It was an exciting week to be a WordPress user. Snaplive, a front-end text editing solution was showcased to a few who had signed up for updates. It seems to work really well with WordPress, so expecting some really good things in the future.

Ghost had promised to revolutionize WordPress, but instead it went and setup shop elsewhere. That’s ok, since we have Gust, which is a plugin that ports the awesome Ghost Admin panel functionality to WordPress. Mind you, this just released, so if you’re not ready for bugs (which software doesn’t have bugs?), don’t install this yet.

Finally, a shout out to, which I used to, umm, calculate which week of 2014 we’re in. Yeah, I should have just looked at a calendar.

Are you getting hammed on your social network?

We all hate spam. Spam is useless, it fills up too much of our email space and it takes a lot of time to get rid of. That’s why email providers invented filters. They wanted everyone to be rid of everything associated to spam.

In today’s age, we’re not restricted to email. Most of our conversations happen on social networks and email is reserved for sending documents or larger conversations (or maybe the occasional person who’s still not on any social network). There’s some protection from spam in social networks because it’s in the benefit of the network providers to prevent non-sense from entering a user’s feed (this is, of course, not true for Facebook). Thus there are enough ways to block spam (ban the spamming friend or application, set filters or use hardware to detect spam) or to avoid it (by overlooking certain posts) that we’re no longer too worried about spam. But what about ham? Continue reading

Why Google+ will fail

I hate to be a harbinger of bad tides, but here are a few reasons why google+ will fail. I don’t write much nowadays so I’ll keep it short –

  1. Too much to do
    All websites ever successful started with just an idea. Google’s humble beginning was a page with a search box and a button. Twitter started with just one stream of tweets pouring in. Facebook started out as a place where you yourself share your profiles and likes and dislikes. So, when a mash-up of ideas comes along, people not only compare it to all other services, but also feel confused at what’s happening. I still remember introducing Facebook to my brother Nipun and he telling me that it’s darn confusing to use. Yesterday when I gave him a tour of Google+ the first thing he pointed out was that it’s just twitter on google! I tried to explain that there are other features too like group video chat etc but he just pointed me to an article about facebook teaming up with skype (he’s not tech-unsavvy, just waits for me to give him the latest news). Granted, facebook will probably flounder with video chat just like they do with everything else, but considering how people are well settled into facebook and google plus will still remain in beta (oops, they call it field testing!!!) for a long time to come, facebook can quickly gain lost ground since people know skype’s the best!!!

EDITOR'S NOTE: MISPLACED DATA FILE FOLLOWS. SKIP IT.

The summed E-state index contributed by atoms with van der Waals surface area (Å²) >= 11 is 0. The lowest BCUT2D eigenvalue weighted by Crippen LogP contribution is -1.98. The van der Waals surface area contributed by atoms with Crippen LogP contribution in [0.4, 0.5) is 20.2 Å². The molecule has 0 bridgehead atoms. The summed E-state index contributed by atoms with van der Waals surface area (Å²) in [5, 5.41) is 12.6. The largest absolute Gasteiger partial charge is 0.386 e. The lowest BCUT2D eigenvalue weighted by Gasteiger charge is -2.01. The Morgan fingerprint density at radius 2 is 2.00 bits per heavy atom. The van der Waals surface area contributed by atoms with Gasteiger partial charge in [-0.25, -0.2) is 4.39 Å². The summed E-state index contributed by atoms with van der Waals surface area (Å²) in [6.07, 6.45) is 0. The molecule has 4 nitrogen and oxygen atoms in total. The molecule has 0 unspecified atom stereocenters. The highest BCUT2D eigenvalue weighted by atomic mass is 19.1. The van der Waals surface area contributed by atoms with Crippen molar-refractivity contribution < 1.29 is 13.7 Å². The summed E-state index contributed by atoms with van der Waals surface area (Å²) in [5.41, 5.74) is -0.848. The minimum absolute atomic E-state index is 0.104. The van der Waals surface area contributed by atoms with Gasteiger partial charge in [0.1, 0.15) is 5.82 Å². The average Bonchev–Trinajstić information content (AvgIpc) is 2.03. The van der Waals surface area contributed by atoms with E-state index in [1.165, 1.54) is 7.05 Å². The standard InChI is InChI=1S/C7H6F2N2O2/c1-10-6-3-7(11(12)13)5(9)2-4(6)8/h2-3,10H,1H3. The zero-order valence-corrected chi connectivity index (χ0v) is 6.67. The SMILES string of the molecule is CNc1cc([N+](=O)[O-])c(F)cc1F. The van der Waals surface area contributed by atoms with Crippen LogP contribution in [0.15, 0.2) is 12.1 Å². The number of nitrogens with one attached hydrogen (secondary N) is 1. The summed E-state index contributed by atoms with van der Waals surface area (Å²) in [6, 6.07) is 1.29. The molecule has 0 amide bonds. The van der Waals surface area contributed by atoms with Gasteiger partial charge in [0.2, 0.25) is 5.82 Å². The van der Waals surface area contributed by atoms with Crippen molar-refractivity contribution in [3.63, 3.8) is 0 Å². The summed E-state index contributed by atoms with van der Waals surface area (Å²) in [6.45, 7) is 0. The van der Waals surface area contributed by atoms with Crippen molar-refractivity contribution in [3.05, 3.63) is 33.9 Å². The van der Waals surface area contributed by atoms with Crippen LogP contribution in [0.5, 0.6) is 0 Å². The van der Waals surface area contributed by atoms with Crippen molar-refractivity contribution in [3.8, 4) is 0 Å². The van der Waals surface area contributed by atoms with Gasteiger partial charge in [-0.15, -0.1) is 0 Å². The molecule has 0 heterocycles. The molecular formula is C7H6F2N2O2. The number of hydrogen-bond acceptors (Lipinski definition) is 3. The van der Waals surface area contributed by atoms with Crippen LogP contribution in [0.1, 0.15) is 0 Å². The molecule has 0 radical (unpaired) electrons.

2. Too much integration
    It seems that ever since I’ve gained access to google plus (5 of my friends added me to circles and I was in), Google+ is everywhere. From my google reader page, to my iOS mobile gmail login and from my emails ( I got a flood of google+ notifications) to my custom mail client ( I use mailplane for Mac, so shoot me!!). Google wants google+ to be everywhere I go. I don’t want that. I want to be able to shut it down and get rid of it when I want. I can do that with facebook, with twitter and I even did it long ago with good old orkut ( yes I too was on that boat once). But can I do it with google+? No. Bad idea. It has become so pervasive that I opened my google account settings and there it was, a dedicated google+ settings page. All this integration now seems to drive me away from google et al. I don’t wanna do that!!!
  3. Change is everywhere.
    Mashable says that in the google+ wave, google has plans of renaming picasa and blogger to google photos and google blogs ( thank god they didn’t touch YouTube!). When you login to gmail, the top right has a link to show you gmail’s new look. One of my apps recently updated itself since they say google has changed the way gmail’s handling of third party apps has changed. Ok, there’s change everywhere. But so much so fast? Google is but one entity to me. It gives me mail, search, blogs and images. But it’s just one entity. Even if all the above changes are not due to one single team, this is definitely a classic case of left arm not knowing that the right arm is updating the code. My whole plethora of google offerings is changing
    Within the next month or so and not all of it will be good. Most importantly, from a PR standpoint it’ll all be blamed to google+ since that’s the major new thing that google came up with. And with the integration that I pointed out above, google+ just doesn’t feel right.

I like Google. They make great products. But in an effort to gain whatever market they’ve lost to facebook and twitter and skype, they just made a mashup that even mashable would not approve of!!! It remains to see if I’m right.